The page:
Over the past decade, Oregon schools have already faced hundreds of millions of dollars in painful cuts. Districts across the state have been forced to cut school days, lay off educators, increase class size, and eliminate valuable programs such as music, art and P.E. In fact, we’ve already lost nearly 16% percent of our classroom teachers because of budget cuts. As a result, class size has increased by nearly 20% just in the elementary grades. Increased class sizes mean less individualized attention for children and a shorter school year means less instruction for students – putting them at risk of falling behind.
Every $100 million we invest in our kids is the equivalent of 1,100 teaching jobs or a full week of school for more than 550,000 Oregon students.
K-12 School Funding Facts
State appropriations over last decade:
2011 biennium: $5.725 billion ($3 billion below the state's own QEM adequacy mark)
2009 biennium: $6 billion, reduced to $5.783 billion through allotment cuts
2007 biennium: $6.3 billion, reduced to $6.132 through allotment cuts
2005 biennium: $5.263 billion
2003 biennium: $5.2 billion, reduced to $4.9 billion after BM 30 failed
2001 biennium: $5.2 billion, reduced to $4.75 billion through five special sessions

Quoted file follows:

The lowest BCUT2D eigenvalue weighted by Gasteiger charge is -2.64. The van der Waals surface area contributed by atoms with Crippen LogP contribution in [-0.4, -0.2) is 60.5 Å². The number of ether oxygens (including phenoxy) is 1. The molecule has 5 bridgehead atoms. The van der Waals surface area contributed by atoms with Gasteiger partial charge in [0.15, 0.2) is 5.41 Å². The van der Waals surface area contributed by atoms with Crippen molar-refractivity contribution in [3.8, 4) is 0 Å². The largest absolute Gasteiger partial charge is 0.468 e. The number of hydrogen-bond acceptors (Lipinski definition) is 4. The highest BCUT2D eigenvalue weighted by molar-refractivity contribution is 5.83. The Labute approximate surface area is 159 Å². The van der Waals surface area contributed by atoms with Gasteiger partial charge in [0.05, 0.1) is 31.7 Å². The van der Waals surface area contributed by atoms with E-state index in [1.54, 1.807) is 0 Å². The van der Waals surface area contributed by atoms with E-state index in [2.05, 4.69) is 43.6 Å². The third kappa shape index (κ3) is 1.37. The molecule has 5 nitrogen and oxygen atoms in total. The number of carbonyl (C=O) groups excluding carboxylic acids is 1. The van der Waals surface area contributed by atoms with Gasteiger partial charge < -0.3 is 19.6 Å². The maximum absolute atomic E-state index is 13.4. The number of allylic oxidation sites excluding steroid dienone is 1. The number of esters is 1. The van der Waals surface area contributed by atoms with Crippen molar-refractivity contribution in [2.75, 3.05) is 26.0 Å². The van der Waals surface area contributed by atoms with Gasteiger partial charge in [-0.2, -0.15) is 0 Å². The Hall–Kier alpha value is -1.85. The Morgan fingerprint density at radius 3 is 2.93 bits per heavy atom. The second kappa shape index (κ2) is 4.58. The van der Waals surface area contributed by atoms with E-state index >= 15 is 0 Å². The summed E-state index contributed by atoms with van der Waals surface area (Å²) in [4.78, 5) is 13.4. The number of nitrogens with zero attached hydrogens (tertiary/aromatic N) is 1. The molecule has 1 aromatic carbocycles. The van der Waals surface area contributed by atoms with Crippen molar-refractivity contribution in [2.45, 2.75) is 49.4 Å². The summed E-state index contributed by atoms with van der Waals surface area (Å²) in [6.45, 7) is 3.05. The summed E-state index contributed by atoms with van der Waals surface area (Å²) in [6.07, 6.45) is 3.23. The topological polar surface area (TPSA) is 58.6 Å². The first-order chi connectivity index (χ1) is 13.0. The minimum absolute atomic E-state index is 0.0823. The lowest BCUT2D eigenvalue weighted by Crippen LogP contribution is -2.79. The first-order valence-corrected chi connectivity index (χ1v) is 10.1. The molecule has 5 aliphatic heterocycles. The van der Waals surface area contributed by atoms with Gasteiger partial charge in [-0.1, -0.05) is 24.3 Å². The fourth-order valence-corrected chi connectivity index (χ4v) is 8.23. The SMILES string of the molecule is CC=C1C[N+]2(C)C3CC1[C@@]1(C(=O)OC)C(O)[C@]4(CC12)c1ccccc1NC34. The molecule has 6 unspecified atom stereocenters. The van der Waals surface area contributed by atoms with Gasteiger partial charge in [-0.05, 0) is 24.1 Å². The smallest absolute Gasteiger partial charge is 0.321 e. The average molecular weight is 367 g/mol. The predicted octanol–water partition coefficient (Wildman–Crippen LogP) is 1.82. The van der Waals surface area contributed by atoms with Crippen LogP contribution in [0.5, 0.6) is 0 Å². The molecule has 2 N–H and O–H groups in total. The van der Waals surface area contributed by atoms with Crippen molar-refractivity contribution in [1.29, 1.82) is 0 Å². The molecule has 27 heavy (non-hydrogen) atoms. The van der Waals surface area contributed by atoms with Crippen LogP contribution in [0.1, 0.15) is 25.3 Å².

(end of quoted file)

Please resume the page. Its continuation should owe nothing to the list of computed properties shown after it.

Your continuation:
• Oregon has the third largest class size in the nation
• We are nearly $3 billion short of what the Quality Education Model tells us we need to invest in our schools for every child to be successful and for us to close the learning and opportunity gaps.
• Education's share of the state budget has declined steadily since 2003.
• From 2009-2011, Oregon lost 15.9% of its teachers
• From 2009-2011, Oregon lost 15.5% of its education support professionals
• From 2009-2011, class size in the elementary grades have increased by 19.6%
• From 2009-2011, class size in middle schools have increased by 19.0%
• From 2009-2011, class size in high schools have increased by 28.6%
If we do not do all we can to protect Oregon’s 565,000 students from devastating budget cuts, we will not only impair their futures, but will also contribute to the continuing downturn in the Oregon economy. That’s because a strong investment in public education is Oregon’s best economic stimulus tool. Failure to make decisions with that principle in mind will hurt students, will hurt communities, and will hurt the state as a whole.